Starbucks Commits to Employees and Technology With ASU Partnership

Source: Thinkstock

Source: Thinkstock

Starbucks (NASDAQ:SBUX) CEO Howard Schultz and Arizona State University President Michael M. Crow announced that Starbucks and ASU will team up to offer the Starbucks College Achievement Plan to put an affordable college education within the reach of thousands of full-time and part-time Starbucks employees.

U.S. employees who work 20 hours per week at any Starbucks-operated store, including Teavana, La Boulange, Evolution Fresh, and Seattle’s Best Coffee locations, will receive full tuition reimbursement to finish a bachelor’s degree through any of the more than 40 undergraduate programs that ASU offers online. Students admitted as juniors or seniors will receive full tuition reimbursement, while those admitted as freshmen and sophomores will be eligible for partial-tuition scholarships and need-based aid for the first two years of full-time study. (Starbucks didn’t reveal the financial terms of the partnership.) Employees won’t be required to stay at Starbucks after they graduate.

The partnership with ASU brings the latest in a series of headlines demonstrating Starbucks’s interest in using technology to innovate everyday experiences. The chain has been innovative on that front, launching free Wi-Fi in 2010, accepting mobile payments, testing an app to take mobile orders, and now deploying Duracell Powermats to offer free phone charging in Starbucks and Teavana stores (even if few phones actually have the capability for wireless charging built in, as Bloomberg reports.) The announcement of the Starbucks College Achievement Plan shows not only that Starbucks is willing to make an impressive investment in its employees, but that the company’s interest in technology extends beyond the needs of its own stores.

The Starbucks/ASU announcement states that about 72 percent of Starbucks’s 135,000 U.S. employees haven’t completed a college degree. Starbucks sees the online degree programs that ASU offers as a great match for those students who need a combination of flexibility, support, and easy access to high-quality education as they work at Starbucks and work toward their degrees. Online learning is an immensely practical solution not only to achieve that accessibility and flexibility, but also to equally provide a college education to thousands of employees nationwide. The move also shows that Starbucks is confident in the quality of the education programs offered by ASU, a public university that in turn has looked to technology to make higher education more innovative, accessible, and convenient.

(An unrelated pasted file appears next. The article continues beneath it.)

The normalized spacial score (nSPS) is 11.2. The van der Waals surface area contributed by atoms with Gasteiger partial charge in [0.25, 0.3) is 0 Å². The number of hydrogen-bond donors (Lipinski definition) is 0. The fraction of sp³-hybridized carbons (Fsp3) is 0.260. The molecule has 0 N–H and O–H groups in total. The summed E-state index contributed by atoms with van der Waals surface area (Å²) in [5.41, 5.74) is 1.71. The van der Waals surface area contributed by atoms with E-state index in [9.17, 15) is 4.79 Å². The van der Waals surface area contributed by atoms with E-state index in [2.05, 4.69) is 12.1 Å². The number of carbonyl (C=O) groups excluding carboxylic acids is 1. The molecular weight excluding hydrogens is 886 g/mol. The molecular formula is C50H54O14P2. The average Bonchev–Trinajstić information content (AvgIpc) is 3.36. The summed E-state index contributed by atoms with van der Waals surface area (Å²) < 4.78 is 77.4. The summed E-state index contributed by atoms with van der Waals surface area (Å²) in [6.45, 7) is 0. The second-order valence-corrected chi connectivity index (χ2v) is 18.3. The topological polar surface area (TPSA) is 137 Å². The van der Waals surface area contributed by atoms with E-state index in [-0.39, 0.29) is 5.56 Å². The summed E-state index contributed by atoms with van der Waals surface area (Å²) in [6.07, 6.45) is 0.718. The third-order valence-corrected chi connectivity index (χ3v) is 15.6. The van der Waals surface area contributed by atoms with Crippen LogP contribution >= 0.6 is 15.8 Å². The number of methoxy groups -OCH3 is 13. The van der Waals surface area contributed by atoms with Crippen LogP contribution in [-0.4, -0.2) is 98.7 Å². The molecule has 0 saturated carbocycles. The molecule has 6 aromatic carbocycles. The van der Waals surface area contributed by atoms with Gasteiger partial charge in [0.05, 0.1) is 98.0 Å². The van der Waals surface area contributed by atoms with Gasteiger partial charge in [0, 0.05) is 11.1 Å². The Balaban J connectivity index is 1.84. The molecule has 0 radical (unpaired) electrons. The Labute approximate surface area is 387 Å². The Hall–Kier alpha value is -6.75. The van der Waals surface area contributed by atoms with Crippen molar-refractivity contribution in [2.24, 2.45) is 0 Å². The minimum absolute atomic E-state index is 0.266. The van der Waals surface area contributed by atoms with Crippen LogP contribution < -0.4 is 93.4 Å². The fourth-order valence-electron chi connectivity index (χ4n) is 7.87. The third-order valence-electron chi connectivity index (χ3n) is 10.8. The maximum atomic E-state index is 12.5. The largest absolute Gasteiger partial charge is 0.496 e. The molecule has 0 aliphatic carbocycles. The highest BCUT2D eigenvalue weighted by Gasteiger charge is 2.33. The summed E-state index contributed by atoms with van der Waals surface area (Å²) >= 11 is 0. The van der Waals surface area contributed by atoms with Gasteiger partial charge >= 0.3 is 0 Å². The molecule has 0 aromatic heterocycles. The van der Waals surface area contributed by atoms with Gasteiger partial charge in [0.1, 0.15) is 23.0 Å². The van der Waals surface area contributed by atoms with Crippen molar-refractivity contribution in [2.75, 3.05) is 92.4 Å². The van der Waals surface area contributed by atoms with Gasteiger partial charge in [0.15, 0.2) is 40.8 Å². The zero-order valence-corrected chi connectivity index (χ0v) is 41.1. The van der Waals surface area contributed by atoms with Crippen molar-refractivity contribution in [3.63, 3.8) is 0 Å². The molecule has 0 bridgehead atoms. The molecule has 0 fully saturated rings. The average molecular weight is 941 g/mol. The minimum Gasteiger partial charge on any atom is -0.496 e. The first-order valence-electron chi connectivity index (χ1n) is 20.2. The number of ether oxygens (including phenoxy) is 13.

According to its online learning website, ASU was one of the first universities to integrate Google (NASDAQ:GOOG) (NASDAQ:GOOGL) Apps for Education with its learning platform. It partners with TechShop, a DIY facility, to provide students with prototyping and fabrication equipment and to keep entrepreneurs in school. ASU is also one of the first universities to adopt data-driven innovations that could revolutionize online learning, making it more effective for the increasing numbers of students who enroll. ASU partners with Knewton, a private company that combines data science and machine learning to personalize students’ learning experiences in online courses. Knewton’s data-driven software provides what’s called “adaptive learning,” and gauges how well students are learning each concept presented in a course. The software relays that information to the instructor, who can then help individual students or rethink the way an entire course works.

The technology works best when used with a large number of students, because it can collect more data to analyze, learn from, and use to make predictions. Inside Higher Ed reported last year that ASU has partnered with Knewton to pioneer the use of adaptive learning technology in its online classrooms, and ASU said that during its first semester using the technology, it placed over 4,000 students in classes running on Knewton software and saw professors switching roles from lecturer to mentor to work with the new way the courses were run.

The Starbucks College Achievement Plan is an unusual move for a company employing so many retail workers. The large-scale program can benefit a large number of students, help Starbucks attract better workers, and increase revenue for ASU. The program could also draw more attention to companies that, like Knewton, are developing solutions to make online learning more effective — which could potentially spark major changes to the online learning industry farther down the road.

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